Dieselpunk + Steampunk Culture

Lord K's Garage #124: Another Hanomag

This small streamline sedan was built by Hannoversche Maschinenbau AG.

This German company was producing passenger cars (including the famous rear-engine Kommissbrot) as early as the 1920s but they struggled financially through that decade. In 1931, Hanomag had 25% of the small-car market in Germany, trailed by DKW (19%) and BMW (17%). The following year they gambled on concentrating on a single series–the 1.1 Liter (later renamed Garant). The gamble worked, and soon it was necessary to run the plant two-shifts to meet the demand. By 1936, Hanomag would celebrate building 65,000 cars. The same year the company introduced their first Diesel passenger car, the Rekord (sic!) 1.9 Liter.

The Hanomag you see here was introduced in 1939 as a modern, streamlined, economical middle-class family car with a self-supporting body. It was built for one year and never received a “real” name but was always referred to as the “1.3 Liter.”

via Bernd Lange @ Flickr

Actually, the 32 hp engine was just one cc short of 1.3 L (1299 cc), allowing for speeds up to 115 km/h (72 mph). The gearbox was four-speed manual.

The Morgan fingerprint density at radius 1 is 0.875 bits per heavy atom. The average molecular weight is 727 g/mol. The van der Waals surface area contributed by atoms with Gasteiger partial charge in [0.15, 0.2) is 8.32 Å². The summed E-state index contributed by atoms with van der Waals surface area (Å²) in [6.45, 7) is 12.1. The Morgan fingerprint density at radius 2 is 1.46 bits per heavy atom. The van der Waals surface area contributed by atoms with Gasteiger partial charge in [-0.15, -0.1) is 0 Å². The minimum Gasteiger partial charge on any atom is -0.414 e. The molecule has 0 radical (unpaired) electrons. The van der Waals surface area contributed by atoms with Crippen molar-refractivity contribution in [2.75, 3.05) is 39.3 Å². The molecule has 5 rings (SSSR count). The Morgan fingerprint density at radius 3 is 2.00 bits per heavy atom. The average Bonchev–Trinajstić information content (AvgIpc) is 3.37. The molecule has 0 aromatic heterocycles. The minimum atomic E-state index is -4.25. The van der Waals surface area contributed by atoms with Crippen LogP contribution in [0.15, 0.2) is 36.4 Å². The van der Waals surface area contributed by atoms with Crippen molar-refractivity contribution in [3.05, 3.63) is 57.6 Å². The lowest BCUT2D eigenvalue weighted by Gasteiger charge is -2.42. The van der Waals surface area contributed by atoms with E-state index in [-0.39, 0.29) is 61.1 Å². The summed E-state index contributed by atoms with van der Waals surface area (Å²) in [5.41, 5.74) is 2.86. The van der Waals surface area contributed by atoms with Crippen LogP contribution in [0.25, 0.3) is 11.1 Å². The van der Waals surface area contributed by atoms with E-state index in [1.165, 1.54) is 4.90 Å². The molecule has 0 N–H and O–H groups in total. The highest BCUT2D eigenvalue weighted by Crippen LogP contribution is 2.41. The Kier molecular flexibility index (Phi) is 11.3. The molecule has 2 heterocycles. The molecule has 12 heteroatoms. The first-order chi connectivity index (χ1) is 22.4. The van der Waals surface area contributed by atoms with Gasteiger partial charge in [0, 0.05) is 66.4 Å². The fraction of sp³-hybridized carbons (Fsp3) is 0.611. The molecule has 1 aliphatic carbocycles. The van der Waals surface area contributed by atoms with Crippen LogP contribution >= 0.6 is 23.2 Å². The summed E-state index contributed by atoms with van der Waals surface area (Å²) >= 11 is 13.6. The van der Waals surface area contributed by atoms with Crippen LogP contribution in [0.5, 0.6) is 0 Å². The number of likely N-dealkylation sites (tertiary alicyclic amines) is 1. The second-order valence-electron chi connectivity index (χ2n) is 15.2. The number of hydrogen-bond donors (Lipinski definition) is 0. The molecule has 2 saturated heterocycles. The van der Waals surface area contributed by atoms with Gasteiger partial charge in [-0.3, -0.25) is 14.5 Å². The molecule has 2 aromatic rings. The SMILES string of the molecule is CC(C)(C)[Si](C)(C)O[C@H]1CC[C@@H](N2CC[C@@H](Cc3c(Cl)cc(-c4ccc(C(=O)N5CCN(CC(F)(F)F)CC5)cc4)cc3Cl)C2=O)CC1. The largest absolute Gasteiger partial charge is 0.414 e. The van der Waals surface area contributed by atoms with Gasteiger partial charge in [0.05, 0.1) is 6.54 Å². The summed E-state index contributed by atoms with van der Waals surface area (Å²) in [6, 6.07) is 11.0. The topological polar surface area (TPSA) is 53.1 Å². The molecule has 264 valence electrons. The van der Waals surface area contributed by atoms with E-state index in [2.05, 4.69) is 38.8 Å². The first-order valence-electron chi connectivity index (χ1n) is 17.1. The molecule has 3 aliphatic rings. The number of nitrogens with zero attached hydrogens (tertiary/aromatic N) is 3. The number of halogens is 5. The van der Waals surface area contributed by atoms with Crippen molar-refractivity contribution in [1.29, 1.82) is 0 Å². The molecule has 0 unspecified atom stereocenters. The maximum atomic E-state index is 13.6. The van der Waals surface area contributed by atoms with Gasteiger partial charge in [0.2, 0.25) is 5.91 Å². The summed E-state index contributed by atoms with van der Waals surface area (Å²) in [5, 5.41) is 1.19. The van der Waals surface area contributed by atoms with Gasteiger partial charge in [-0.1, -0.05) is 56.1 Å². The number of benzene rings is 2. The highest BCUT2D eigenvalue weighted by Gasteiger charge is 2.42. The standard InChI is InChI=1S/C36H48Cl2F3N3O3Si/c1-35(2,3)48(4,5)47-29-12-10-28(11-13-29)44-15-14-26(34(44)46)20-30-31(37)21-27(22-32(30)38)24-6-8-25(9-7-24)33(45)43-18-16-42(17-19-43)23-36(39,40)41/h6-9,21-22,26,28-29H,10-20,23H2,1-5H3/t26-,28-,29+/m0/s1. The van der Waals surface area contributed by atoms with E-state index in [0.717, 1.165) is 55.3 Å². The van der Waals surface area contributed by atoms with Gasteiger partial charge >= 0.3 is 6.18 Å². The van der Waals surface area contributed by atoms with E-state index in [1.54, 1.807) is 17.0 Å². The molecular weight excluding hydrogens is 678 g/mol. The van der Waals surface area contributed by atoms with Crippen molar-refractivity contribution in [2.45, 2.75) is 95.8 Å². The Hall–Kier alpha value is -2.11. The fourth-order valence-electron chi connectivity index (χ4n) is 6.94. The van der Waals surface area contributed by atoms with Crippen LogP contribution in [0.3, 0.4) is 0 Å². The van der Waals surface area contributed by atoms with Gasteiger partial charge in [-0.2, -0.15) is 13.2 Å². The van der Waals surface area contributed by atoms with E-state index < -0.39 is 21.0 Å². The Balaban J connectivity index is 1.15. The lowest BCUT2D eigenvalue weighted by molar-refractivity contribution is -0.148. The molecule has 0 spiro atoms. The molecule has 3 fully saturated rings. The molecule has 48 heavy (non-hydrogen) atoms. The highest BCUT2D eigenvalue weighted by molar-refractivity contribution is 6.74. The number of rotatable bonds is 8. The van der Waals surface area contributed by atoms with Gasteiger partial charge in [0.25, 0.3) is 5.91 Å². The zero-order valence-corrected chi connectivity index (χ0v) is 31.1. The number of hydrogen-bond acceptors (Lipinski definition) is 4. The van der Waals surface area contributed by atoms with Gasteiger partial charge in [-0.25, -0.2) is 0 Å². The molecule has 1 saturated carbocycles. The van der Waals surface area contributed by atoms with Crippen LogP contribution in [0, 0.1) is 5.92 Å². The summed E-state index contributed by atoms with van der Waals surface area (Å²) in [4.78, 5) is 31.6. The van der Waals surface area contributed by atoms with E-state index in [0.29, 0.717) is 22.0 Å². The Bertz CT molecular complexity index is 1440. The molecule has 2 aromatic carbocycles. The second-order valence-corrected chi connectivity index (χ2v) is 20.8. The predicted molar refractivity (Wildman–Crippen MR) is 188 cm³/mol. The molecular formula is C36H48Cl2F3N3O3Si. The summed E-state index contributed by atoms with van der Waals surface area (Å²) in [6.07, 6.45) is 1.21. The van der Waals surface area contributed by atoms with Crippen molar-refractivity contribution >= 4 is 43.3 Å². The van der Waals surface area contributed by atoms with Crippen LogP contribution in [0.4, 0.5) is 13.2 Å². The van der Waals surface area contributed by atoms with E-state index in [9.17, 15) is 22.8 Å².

Falling roughly in the same category with the KdF-Wagen aka the Beetle, this streamliner was much more expensive (no government funding!). It's competition were the Opel Olympia and Ford Taunus, both powered with a 4-cylinder water-cooled engine and belonging to the same price range, 2000-2500 Reichsmark, while the 'People's Car' price tag was 990 Reichsmark. To serve a pleasant reminder: in 1939, the exchange rate was 2.50 Reichsmark for 1 US Dollar.

via Raymondx1 @ Flickr

1939 Hanomag advertisement from Berlin Auto Salon brochure

By 1940 Hanomag turned to war production and began producing 4.2 liter, 6 cylinder Maybach engines for military vehicles. The 1.3 Liter model (9,187 units produced) would be Hanomag’s last prewar passenger car.

Source: Lane Motor Museum

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